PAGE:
What is sublocade and how does it help treat opioid addiction?

What is Sublocade and how does it help treat opioid addiction - Centres for Health and Healing

In 2020, 12 Canadians died every day from an opioid overdose. At the end of the year, 4,395 lives were lost. Out of these deaths, 96% were accidental, and one of the biggest culprits is the contaminated drug supply spreading throughout the country.

While opioid addiction in prior years was largely prescription medications, street opioids are being manufactured that contain high levels of the deadly drug fentanyl.

For people who develop an opioid addiction, finding help is not always easy. Some do not feel they can stop their daily lives to complete an inpatient program; others are not even sure what options are available.

They may be unsure how they can stay sober after treatment, and this fear prevents them from ever reaching out.

At the Centres for Health & Healing, we specialize in offering clients medication-assisted treatment (MAT) for opioid addiction. This is becoming the gold standard for outpatient opioid treatment around the world; because people do not want or cannot enter inpatient rehab for weeks or months on end, MAT allows them to detox and recover from their addiction without putting their lives on hold.

Medications to Treat Opioid Addiction

Medications to treat opioid addiction - Centres for Health and Healing

Medications for opioid use disorder, or MOUDs, can lower the risk of overdose by as much as 50%. One common medication, SUBOXONE, contains naloxone, a medication that can reverse the effects of an opioid overdose for a short period.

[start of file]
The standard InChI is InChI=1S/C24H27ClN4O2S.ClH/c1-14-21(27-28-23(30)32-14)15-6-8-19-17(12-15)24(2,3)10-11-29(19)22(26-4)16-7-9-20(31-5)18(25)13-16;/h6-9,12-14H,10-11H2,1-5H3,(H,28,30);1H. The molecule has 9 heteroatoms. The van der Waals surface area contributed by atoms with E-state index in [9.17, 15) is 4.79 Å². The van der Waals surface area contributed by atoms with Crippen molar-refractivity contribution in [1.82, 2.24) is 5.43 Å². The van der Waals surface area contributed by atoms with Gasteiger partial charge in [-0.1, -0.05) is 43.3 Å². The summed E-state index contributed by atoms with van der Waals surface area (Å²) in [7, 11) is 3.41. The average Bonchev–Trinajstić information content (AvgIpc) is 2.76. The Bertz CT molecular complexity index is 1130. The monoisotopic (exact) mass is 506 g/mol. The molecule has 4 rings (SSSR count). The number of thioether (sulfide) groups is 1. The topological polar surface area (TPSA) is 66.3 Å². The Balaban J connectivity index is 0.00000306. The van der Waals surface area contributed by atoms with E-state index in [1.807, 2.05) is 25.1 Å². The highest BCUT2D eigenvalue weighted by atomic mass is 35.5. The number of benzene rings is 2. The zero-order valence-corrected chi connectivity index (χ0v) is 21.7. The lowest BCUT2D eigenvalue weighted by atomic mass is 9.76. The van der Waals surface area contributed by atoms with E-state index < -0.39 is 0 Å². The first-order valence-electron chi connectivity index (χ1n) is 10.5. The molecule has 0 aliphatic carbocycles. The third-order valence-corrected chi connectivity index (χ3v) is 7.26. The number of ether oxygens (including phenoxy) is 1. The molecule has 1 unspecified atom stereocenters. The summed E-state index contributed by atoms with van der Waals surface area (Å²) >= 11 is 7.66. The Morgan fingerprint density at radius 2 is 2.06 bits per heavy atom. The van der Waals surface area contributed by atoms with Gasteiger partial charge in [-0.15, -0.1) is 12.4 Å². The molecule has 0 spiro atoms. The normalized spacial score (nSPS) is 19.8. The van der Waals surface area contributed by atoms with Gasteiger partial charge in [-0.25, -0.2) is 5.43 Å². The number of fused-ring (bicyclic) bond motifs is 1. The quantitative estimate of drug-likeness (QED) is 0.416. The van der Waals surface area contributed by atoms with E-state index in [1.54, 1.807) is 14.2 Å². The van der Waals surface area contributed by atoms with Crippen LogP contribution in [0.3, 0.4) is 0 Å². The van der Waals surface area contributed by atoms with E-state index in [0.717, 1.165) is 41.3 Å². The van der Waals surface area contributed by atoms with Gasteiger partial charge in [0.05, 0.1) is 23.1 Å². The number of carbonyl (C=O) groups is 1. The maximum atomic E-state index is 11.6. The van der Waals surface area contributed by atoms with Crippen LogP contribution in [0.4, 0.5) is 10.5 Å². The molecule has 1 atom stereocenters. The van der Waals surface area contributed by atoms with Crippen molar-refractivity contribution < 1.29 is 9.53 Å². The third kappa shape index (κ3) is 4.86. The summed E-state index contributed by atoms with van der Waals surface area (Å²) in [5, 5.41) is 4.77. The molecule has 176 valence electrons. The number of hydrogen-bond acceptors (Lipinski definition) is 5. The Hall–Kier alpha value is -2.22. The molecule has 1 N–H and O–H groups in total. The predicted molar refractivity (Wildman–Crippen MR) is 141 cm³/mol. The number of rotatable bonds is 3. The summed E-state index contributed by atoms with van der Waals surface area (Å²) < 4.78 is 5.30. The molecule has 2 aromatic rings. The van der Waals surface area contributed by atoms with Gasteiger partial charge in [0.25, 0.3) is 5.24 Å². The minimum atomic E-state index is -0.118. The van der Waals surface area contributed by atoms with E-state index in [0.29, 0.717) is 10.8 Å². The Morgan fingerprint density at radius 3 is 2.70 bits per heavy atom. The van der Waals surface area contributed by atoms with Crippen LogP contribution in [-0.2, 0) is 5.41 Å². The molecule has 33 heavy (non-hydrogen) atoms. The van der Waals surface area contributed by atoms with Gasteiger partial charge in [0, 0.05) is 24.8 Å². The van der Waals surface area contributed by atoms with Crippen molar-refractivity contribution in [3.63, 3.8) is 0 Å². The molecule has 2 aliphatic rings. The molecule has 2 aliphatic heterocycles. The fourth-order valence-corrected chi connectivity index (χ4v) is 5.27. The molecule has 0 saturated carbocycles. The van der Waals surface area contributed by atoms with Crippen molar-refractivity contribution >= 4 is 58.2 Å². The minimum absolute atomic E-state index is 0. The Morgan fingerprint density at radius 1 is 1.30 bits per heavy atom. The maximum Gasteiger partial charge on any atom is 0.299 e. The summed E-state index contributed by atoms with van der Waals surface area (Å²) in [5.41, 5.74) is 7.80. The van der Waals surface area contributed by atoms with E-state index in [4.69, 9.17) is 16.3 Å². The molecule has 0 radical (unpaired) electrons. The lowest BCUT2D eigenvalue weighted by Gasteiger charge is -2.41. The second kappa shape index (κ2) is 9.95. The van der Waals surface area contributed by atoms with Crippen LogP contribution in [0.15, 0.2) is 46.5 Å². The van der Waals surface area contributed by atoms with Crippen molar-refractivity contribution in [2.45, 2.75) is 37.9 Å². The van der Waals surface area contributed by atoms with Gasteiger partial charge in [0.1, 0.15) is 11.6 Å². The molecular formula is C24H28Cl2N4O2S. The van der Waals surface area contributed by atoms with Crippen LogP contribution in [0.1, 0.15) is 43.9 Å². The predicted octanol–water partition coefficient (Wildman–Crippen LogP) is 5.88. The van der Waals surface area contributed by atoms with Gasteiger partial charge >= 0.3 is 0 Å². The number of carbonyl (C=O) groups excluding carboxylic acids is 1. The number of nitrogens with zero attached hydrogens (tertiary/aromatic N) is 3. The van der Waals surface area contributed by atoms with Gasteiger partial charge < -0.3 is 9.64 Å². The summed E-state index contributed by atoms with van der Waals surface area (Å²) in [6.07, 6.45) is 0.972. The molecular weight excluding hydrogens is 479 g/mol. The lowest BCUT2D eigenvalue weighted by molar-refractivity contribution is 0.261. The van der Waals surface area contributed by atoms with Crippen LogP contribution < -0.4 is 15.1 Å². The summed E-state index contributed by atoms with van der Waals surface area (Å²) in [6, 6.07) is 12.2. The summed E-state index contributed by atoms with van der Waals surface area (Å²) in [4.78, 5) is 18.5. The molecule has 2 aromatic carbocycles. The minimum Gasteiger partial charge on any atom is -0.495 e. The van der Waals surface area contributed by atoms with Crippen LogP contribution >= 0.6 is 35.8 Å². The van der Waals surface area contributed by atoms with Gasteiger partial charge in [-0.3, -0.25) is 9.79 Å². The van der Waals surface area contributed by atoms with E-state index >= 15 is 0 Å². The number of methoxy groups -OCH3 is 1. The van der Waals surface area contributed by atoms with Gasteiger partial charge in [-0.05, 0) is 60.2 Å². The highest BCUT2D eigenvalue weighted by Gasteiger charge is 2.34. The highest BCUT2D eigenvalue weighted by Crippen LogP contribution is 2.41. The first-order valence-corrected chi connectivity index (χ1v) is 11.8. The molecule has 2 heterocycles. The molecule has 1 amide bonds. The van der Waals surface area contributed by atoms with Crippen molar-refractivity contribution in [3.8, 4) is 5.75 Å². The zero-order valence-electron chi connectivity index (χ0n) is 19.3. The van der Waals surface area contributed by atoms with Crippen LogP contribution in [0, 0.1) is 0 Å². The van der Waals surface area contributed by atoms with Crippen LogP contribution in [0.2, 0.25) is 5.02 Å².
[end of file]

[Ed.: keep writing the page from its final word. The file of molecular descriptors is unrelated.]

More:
Sublocade does not contain naloxone. Instead, it is pure buprenorphine, an opioid antagonist. Rather than prevent overdose, it decreases your overall cravings drastically, making you less likely to seek out opioids.

There are some differences between Sublocade and SUBOXONE, and knowing these can help you determine the best course of action for your recovery.

How Sublocade Works

Sublocade is taken once per month via injection by a qualified medical professional. The Food and Drug Approved Sublocade for opioid use disorder treatment in 2017.

Since its approval, addiction treatment centres have begun to adopt Sublocade as their leading MAT for opioid use disorder treatment.

Sublocade reduces cravings for opioids like heroin and fentanyl through buprenorphine. Buprenorphine is an opioid partial agonist; this means it activates the same receptors in the brain as opioids but at a much lower rate.

After the injection, buprenorphine turns into a substance called a depot, which is continually released into the bloodstream throughout the month. This provides ongoing relief from opioid withdrawal symptoms including:

  • Nausea and vomiting
  • Upset stomach and diarrhea
  • Light sensitivity
  • Anxiety
  • Muscle aches and cramps
  • Racing heart
  • Twitching and spasms
  • Watering eyes and runny nose

Sublocade also blocks the rewarding effects of opioids, so the typical “high” will no longer provide any desirable effects.

Sublocade vs. SUBOXONE

While they both serve the same function, the key differences between Sublocade and SUBOXONE are in how they are taken and how long they last.

  • Sublocade is taken once a month while SUBOXONE is taken daily